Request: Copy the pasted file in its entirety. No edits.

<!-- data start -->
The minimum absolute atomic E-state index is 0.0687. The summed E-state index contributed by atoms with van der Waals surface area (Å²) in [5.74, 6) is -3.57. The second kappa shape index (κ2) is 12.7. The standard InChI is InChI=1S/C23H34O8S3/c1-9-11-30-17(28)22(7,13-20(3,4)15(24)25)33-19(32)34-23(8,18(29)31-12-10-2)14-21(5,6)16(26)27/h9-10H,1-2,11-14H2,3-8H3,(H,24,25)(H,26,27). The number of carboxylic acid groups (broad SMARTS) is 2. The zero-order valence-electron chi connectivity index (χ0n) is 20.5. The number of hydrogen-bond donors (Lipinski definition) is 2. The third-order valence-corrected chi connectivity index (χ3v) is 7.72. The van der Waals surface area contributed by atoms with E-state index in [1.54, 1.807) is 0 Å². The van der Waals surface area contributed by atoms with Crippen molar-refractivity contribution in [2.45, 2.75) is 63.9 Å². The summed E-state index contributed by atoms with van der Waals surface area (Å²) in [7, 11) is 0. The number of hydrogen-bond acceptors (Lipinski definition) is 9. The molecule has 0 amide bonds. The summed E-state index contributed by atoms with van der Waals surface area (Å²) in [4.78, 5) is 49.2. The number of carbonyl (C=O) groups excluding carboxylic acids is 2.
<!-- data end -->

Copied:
The minimum absolute atomic E-state index is 0.0687. The summed E-state index contributed by atoms with van der Waals surface area (Å²) in [5.74, 6) is -3.57. The second kappa shape index (κ2) is 12.7. The standard InChI is InChI=1S/C23H34O8S3/c1-9-11-30-17(28)22(7,13-20(3,4)15(24)25)33-19(32)34-23(8,18(29)31-12-10-2)14-21(5,6)16(26)27/h9-10H,1-2,11-14H2,3-8H3,(H,24,25)(H,26,27). The number of carboxylic acid groups (broad SMARTS) is 2. The zero-order valence-electron chi connectivity index (χ0n) is 20.5. The number of hydrogen-bond donors (Lipinski definition) is 2. The third-order valence-corrected chi connectivity index (χ3v) is 7.72. The van der Waals surface area contributed by atoms with E-state index in [1.54, 1.807) is 0 Å². The van der Waals surface area contributed by atoms with Crippen molar-refractivity contribution in [2.45, 2.75) is 63.9 Å². The summed E-state index contributed by atoms with van der Waals surface area (Å²) in [7, 11) is 0. The number of hydrogen-bond acceptors (Lipinski definition) is 9. The molecule has 0 amide bonds. The summed E-state index contributed by atoms with van der Waals surface area (Å²) in [4.78, 5) is 49.2. The number of carbonyl (C=O) groups excluding carboxylic acids is 2.